Utilizing the Split-Ubiquitin Membrane Yeast Two-Hybrid System to Identify Protein-Protein Interactions of Integral Membrane Proteins

Science's STKE  15 Mar 2005:
Vol. 2005, Issue 275, pp. pl3
DOI: 10.1126/stke.2752005pl3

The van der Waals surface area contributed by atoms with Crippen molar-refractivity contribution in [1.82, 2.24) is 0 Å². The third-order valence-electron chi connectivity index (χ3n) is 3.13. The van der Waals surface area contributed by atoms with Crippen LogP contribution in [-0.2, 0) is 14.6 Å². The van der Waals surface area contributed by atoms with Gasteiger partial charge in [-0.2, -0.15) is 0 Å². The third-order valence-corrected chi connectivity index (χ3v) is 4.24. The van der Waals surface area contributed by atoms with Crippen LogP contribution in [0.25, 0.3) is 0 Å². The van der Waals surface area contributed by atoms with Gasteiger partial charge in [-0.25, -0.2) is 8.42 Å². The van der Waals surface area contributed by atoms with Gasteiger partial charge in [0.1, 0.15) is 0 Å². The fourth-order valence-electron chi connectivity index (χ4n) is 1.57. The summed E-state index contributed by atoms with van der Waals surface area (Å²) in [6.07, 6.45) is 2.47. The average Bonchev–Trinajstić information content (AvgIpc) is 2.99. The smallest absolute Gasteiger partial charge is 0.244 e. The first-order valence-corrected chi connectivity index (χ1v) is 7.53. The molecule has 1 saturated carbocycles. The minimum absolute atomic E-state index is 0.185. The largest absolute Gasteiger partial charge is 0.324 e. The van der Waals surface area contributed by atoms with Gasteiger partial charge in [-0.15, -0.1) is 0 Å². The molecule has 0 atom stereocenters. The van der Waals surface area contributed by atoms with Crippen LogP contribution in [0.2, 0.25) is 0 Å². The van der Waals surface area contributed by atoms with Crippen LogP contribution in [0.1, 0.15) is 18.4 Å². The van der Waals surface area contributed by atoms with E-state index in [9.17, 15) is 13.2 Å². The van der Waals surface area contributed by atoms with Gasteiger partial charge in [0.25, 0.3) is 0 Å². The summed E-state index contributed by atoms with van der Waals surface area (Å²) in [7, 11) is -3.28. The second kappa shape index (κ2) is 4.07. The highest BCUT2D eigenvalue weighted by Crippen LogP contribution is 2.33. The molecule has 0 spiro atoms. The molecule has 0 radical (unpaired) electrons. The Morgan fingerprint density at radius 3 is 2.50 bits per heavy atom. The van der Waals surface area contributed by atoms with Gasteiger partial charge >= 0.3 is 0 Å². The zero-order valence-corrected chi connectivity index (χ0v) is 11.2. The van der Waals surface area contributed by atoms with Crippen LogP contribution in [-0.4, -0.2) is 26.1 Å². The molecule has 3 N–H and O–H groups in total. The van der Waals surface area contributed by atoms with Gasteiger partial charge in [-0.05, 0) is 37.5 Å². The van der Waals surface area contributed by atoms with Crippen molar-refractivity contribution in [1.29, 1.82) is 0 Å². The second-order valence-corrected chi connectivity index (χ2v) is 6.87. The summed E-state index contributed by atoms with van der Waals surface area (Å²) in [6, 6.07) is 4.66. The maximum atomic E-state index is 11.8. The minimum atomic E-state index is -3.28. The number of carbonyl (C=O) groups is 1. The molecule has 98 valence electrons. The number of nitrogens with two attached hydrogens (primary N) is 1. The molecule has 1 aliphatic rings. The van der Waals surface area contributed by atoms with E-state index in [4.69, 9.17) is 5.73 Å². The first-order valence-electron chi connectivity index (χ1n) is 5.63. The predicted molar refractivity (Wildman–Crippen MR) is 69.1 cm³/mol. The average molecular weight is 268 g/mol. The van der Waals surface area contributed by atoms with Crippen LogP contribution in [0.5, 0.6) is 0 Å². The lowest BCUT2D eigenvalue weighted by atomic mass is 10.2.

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Various modifications of the conventional yeast two-hybrid system have played an essential role in confirming or detecting protein-protein interactions among nuclear and cytoplasmic proteins. These approaches have permitted the identification of novel interaction partners, as well as provided hints as to their function. However, membrane proteins, such as receptor tyrosine kinases, G protein–coupled receptors, membrane-bound phosphatases, and transporters, which represent important classes of signaling molecules, are difficult to study using classical protein interaction assays because of their hydrophobic nature. Here, we describe a genetic system that allows the identification of integral membrane-interacting proteins. This so-called "split-ubiquitin membrane-based yeast two-hybrid assay" involves fusing the halves of ubiquitin to two interacting proteins, at least one of which is membrane bound. Upon interaction of these two proteins, the halves of ubiquitin are brought together, and the transcription factor that is fused to a membrane protein of interest is cleaved and released. The free transcription factor then enters the nucleus and activates transcription of reporter genes. We also describe how this technology is used to screen complementary DNA libraries to identify novel binding partners of a membrane protein of interest.

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